by Philippine News Agency | Monday, 20 June 2016
The Department of Budget and Management (DBM) clarified today that the funds for Bottom-up Budgeting (BuB) projects in local government units (LGU) that failed to comply with the Good Financial Housekeeping requirement were not released to unqualified LGUs.
This is the department’s response to reports last Saturday that the Commission on Audit (COA) has asked the DBM to explain why 133 unqualified LGUs were given more than PHP1.278 billion in projects under the BuB program last year.
“This was an audit observation as contained in the Audit Observation Memorandum of COA dated April 27, 2016, to which the DBM responded promptly. We provided our state auditors the objective evidence to clarify that no funds were released to cities or municipalities that were non-compliant with the prescribed governance conditions under the General Provisions of the 2015 General Appropriations Act and pursuant to the Joint Memorandum Circular on the guidelines for the implementation of the BuB,” said DBM Assistant Secretary for Monitoring and Evaluation Maxine Tanya Hamada.
“The BuB oversight agencies have consistently made it clear to implementing agencies and LGUs that LGUs that fail to comply with set governance conditions cannot receive BuB funding and implement BuB projects themselves,” Hamada added.
Hamada said the DBM’s response to COA dated May 6, 2016 states that of the PHP1,278,156,698 funding, a total of PHP66,825,515 has not been released.
The amount of PHP1,098,855,098 was released to various national government agencies for the implementation of 750 projects to be implemented in the identified LGUs in accordance with the local poverty reduction action plans (LPRAPs) submitted by beneficiary communities.
The amount of PHP106,476,085 for the implementation of 25 projects was released to the qualified provincial governments of the cities and municipalities that did not comply with the Good Financial Housekeeping requirement.
Also, the amounts of PHP5 million and PHP1 million were released to the municipalities of San Agustin in Romblon and Candijay in Bohol, respectively, after they have complied with the Good Financial Housekeeping requirement.
This is consistent with the DBM-DILG-DSWD-NAPC Joint Memorandum Circular no. 6 or the Policy Guidelines and Procedures in the Implementation of the Bottom-up Budgeting Projects for FY 2015, according to Hamada.
Sections 4.3.1 to 4.3.4 of the guidelines provide that non-compliant LGUs will be given until March 2015 to comply with the BuB governance conditions.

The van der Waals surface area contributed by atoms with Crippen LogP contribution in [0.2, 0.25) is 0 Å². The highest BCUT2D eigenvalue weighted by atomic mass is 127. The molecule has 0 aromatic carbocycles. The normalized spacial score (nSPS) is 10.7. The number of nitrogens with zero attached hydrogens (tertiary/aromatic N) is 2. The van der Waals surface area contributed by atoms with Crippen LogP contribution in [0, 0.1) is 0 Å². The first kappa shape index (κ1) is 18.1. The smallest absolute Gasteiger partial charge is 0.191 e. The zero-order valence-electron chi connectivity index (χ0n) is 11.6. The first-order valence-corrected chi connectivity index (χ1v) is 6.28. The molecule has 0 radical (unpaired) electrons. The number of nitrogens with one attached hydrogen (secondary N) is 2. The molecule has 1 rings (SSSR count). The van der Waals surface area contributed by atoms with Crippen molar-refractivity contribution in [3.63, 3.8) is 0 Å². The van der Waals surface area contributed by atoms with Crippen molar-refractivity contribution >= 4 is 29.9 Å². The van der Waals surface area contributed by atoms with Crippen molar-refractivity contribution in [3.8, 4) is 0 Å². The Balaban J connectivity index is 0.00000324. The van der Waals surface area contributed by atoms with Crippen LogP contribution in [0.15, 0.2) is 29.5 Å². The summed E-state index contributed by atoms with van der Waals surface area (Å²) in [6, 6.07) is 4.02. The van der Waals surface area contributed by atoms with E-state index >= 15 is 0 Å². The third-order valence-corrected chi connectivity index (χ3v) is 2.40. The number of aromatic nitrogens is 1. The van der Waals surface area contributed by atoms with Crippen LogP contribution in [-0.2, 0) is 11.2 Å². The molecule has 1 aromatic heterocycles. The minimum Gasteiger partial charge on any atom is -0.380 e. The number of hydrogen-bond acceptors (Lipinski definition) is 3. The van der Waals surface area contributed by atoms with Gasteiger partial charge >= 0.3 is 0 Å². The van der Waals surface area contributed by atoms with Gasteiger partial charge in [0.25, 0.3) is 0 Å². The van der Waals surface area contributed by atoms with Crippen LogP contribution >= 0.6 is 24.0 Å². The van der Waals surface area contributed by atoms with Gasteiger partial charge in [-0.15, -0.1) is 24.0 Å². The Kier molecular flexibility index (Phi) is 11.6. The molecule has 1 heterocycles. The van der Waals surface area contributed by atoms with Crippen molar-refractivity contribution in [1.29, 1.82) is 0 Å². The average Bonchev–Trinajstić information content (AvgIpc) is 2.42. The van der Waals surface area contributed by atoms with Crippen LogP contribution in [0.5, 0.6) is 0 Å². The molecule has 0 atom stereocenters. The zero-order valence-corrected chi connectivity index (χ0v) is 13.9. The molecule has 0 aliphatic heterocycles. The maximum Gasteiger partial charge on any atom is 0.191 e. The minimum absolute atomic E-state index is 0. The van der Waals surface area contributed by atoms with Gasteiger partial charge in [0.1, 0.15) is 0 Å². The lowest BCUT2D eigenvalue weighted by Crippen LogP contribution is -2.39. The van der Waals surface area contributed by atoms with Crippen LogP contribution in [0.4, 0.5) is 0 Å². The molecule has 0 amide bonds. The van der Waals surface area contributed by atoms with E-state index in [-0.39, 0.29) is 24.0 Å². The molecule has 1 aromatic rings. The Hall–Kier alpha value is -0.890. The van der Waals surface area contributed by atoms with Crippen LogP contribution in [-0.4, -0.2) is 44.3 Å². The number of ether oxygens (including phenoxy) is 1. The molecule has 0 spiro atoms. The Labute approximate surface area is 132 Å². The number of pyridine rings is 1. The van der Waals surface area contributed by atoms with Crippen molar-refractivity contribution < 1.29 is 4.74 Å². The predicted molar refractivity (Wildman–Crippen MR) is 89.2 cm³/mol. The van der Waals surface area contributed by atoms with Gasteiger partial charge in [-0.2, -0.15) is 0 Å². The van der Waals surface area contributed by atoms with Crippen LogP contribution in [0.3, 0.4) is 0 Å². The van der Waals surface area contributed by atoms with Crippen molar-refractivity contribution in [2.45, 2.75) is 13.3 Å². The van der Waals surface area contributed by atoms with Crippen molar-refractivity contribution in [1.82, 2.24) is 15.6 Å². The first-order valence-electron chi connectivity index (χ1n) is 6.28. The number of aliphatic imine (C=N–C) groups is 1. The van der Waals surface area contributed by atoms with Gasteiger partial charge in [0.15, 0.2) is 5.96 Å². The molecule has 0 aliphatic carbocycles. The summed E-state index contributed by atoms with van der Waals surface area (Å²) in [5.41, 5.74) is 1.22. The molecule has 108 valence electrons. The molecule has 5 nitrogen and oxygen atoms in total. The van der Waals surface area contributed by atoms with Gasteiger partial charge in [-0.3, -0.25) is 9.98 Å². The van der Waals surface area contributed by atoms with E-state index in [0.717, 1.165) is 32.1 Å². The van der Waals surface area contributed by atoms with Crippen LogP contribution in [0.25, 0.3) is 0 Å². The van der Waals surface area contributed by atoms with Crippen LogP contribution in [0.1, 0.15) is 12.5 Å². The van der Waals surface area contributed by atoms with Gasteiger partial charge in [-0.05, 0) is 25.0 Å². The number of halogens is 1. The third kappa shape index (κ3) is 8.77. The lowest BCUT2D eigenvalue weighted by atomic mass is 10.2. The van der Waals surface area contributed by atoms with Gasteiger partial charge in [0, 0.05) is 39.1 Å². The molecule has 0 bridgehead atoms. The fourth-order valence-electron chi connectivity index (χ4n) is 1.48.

If a city or municipality fails to comply, national government agencies may release the funds to its provincial government provided that the provincial government is compliant with the Good Financial Housekeeping requirement and the concerned Local Poverty Reduction Action Team (LPRAT) agrees to have the project implemented by the provincial government.
If both the city/municipality and province are non-compliant, national government agencies may implement the projects subject to budgeting rules and the capacity of the agency to implement the projects.
Hamada said the program strives to ensure that services intended for communities are delivered, even as LGUs are compelled to comply with set governance conditions.
This is because BuB oversight and participating agencies are tasked to ensure the implementation of identified priority poverty reduction projects to attain the program’s objective of increasing citizens’ access to local service delivery.
She also emphasized that the program is also designed to encourage LGUs to comply with governance conditions as seen in the improvement of compliance to Good Financial Housekeeping from 78 percent in 2015 to 91 percent in 2016.
“This shows that LGUs prefer to implement BuB projects on their own, rather than have NGAs or provincial governments implement the projects on their behalf. They are compelled to work on complying with the governance conditions to become eligible to receive the funds,” she said.
“We welcome observations, whether from our oversight institutions, development partners, academe, media, civil society and the public at large as it enables us to further clarify the program’s mechanisms, engage stakeholders in policy improvement and practice transparent and accountable governance,” she added. (PNA)